Bridenstine Wants to Sell Naming Rights, Allow Astronauts to Seek Endorsements

Bridenstine Wants to Sell Naming Rights, Allow Astronauts to Seek Endorsements

NASA Administrator Jim Bridenstine today raised the possibility of selling naming rights to NASA rockets and spacecraft and allowing NASA astronauts to seek the same types of endorsements as sports figures. Those are just two of his ideas on how NASA can further embrace the commercial space movement.  He has created a new NASA Advisory Council (NAC) committee to advise him on regulatory and policy matters to determine what is possible and where there are barriers.  Maxar Technologies’ Mike Gold, a well known commercial space industry insider, was appointed to chair the committee.

Mike Gold, Maxar Technologies. Credit: NASA

Bridenstine met with NAC for the first time as Administrator today, energetically explaining the Trump Administration’s three Space Policy Directives (SPDs) and how they apply to NASA, especially SPD-1 which directs NASA to return astronauts to the Moon before setting out for Mars.  He repeatedly emphasized the “sustainable” aspect of SPD-1 as being the driver in the architecture NASA is creating.

He heralded the commercial potential of lunar resources, potentially “trillions of dollars” in platinum-group metals.  We do not know for certain they are there, he said, but they originate in asteroids, which strike the Moon, so it is possible and we need to be the ones who find them.

As provocative as that sounds, his interest in naming rights and allowing astronauts to seek endorsements seemed more surprising.  The idea of painting corporate names on NASA rockets is hardly new, but has been shot down in the past as unseemly.  Bridenstine said it might offset some of NASA’s costs.

As for NASA astronauts being allowed to seek endorsements — he mentioned being portrayed on cereal boxes like top athletes — Bridenstine made two points.  First, he thinks it will help inspire kids to think about becoming NASA astronauts or scientists instead of race car drivers.  Second, commercial astronauts, who will begin flying soon, will not be constrained so why should those who choose to work for NASA instead?

These are just ideas at the moment, not proposals.  NAC’s new Regulatory and Policy committee is tasked with looking into them and Gold is equally enthusiastic.  Regarding naming rights, or “branding opportunities,” he said it would “enhance the exposure of space activities in popular culture and begin to validate a business case” for future private sector operators.  And giving NASA astronauts the “freedom to pursue endorsements and other media opportunities” would allow their achievements to be “just as celebrated as any film or sports star” and help ensure they and STEM education “return to a place of importance in popular culture.”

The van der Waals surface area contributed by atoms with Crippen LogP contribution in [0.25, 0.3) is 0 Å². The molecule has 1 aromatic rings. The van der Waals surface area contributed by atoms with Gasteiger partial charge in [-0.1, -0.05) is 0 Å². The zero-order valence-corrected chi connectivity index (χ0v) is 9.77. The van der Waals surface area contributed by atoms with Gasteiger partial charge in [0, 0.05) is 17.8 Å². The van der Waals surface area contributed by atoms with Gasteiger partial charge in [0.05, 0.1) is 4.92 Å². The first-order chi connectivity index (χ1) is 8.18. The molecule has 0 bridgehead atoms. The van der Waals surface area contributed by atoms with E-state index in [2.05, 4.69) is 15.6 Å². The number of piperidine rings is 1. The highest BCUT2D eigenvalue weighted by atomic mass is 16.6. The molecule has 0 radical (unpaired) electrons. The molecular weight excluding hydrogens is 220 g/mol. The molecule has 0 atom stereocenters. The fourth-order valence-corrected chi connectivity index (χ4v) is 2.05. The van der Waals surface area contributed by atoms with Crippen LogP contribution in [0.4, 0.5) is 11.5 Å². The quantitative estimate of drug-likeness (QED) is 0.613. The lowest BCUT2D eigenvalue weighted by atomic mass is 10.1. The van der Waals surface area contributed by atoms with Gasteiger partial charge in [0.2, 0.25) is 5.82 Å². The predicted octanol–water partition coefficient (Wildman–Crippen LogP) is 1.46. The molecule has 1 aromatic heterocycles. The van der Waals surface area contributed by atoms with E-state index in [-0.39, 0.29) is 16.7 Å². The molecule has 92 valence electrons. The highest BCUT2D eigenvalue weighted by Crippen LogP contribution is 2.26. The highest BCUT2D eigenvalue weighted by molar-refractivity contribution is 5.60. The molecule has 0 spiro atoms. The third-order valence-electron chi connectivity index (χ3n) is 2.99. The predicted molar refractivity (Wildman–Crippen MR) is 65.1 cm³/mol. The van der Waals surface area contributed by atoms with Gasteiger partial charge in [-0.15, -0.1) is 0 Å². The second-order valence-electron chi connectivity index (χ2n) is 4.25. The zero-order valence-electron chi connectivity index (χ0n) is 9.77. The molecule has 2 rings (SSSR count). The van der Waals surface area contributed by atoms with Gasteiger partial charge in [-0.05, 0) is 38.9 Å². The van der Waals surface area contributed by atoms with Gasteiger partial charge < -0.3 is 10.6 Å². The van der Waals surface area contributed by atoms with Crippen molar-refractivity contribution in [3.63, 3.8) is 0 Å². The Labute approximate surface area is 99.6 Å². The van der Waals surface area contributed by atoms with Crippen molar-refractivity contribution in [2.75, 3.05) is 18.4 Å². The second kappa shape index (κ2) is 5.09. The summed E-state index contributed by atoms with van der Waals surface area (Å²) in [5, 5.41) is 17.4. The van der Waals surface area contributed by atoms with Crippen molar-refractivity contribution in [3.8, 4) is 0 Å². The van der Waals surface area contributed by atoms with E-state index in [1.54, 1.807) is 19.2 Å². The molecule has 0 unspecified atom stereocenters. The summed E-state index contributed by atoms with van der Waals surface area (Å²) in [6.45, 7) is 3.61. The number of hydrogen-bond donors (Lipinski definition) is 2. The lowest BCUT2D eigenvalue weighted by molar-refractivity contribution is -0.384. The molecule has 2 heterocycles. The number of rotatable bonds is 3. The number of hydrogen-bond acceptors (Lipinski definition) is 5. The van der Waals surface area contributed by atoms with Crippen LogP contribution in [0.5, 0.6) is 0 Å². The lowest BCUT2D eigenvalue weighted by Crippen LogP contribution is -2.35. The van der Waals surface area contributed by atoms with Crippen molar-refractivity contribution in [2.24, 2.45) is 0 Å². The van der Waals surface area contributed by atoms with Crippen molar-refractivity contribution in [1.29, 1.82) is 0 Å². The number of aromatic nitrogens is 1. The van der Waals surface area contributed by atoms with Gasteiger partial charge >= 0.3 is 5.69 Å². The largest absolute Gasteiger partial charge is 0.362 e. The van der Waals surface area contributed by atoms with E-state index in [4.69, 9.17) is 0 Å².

A lawyer, Gold worked for Bigelow Aerospace for a decade navigating the complex Washington regulatory environment on behalf of that newspace company that is building expandable modules.  Along the way, he became chair of the FAA’s Commercial Space Transportation Advisory Committee (COMSTAC) and a leader of efforts to reform the International Traffic in Arms Regulations (ITAR) to make it easier to export space products.  That achieved considerable success, though there is still work to do.  He remarked today that “second only to gravity, the ITAR has been the greatest barrier to the liftoff of many commercial space enterprises.”

He moved to Space Systems Loral, now part of Maxar Technologies, in 2016 and subsequently became Maxar’s Vice President for Regulatory/Policy and General Counsel for its Radiant Solutions business unit.  He continues to chair COMSTAC, which is still working ITAR, and now he will look at it from a NASA perspective, too.

He spent several minutes explaining to NAC the broad scope of issues Bridenstine wants the committee to tackle.  In addition to the naming rights, astronaut endorsements, and ITAR reform, they include:

  • determine how to “free American astronauts to fully support commercial activities” on the International Space Station (ISS).  “American companies should not have to turn to Russian cosmonauts to execute commercial operations.”
  • identify ways to support private sector low Earth orbit (LEO) development using “equitable methods” with commercial crew providers to use excess seats for commercial activities and “for reimbursed funds from those seats to be leveraged” by NASA to “purchase volume and/or services on private sector habitats attached to ISS or free-flying commercial space stations.”
  • recommend ways to expand the Intergovernmental Agreement that governs ISS to cover private sector habitats and space stations.
  • identify how NASA can support SPD-3, which addresses Space Situational Awareness and Space Traffic Managment.
  • examine regulations “preventing the harmful contamination of the Moon, Mars, and other celestial bodies” to adhere to the Outer Space Treaty, but not unnecessarily hinder or prohibit commercial missions.

Other members of the committee have not been appointed, but Gold said they would be regulatory and policy experts on the “front lines of commercial space.”  He said he was looking forward to helping NASA “achieve escape velocity from red tape.”

Separately, Bridenstine announced he is creating another new NAC committee to focus specifically on science at the Moon.  It will be a collaboration between NASA’s human exploration and science offices. Currently NAC has separate committees: Human Exploration and Operations, and Science. The additional committee will look at synergies.  He did not provide details, but the NAC meeting continues tomorrow so more may be revealed then.

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